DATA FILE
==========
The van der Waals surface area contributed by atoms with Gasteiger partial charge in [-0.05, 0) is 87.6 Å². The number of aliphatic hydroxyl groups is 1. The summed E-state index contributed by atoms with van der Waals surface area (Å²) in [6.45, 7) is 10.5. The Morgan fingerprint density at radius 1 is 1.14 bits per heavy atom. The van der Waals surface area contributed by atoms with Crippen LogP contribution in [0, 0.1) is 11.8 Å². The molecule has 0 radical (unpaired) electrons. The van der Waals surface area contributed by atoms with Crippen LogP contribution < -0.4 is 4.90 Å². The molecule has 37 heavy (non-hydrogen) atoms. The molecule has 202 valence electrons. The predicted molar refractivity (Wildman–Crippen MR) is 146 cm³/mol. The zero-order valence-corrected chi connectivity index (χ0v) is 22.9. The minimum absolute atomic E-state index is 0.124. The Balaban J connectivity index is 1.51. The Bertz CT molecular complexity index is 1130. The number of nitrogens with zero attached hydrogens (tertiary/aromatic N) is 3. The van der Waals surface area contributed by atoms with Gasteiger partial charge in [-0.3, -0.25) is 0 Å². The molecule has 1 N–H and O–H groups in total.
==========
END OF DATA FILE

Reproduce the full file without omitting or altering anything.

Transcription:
The van der Waals surface area contributed by atoms with Gasteiger partial charge in [-0.05, 0) is 87.6 Å². The number of aliphatic hydroxyl groups is 1. The summed E-state index contributed by atoms with van der Waals surface area (Å²) in [6.45, 7) is 10.5. The Morgan fingerprint density at radius 1 is 1.14 bits per heavy atom. The van der Waals surface area contributed by atoms with Crippen LogP contribution in [0, 0.1) is 11.8 Å². The molecule has 0 radical (unpaired) electrons. The van der Waals surface area contributed by atoms with Crippen LogP contribution < -0.4 is 4.90 Å². The molecule has 37 heavy (non-hydrogen) atoms. The molecule has 202 valence electrons. The predicted molar refractivity (Wildman–Crippen MR) is 146 cm³/mol. The zero-order valence-corrected chi connectivity index (χ0v) is 22.9. The minimum absolute atomic E-state index is 0.124. The Balaban J connectivity index is 1.51. The Bertz CT molecular complexity index is 1130. The number of nitrogens with zero attached hydrogens (tertiary/aromatic N) is 3. The van der Waals surface area contributed by atoms with Gasteiger partial charge in [-0.3, -0.25) is 0 Å². The molecule has 1 N–H and O–H groups in total.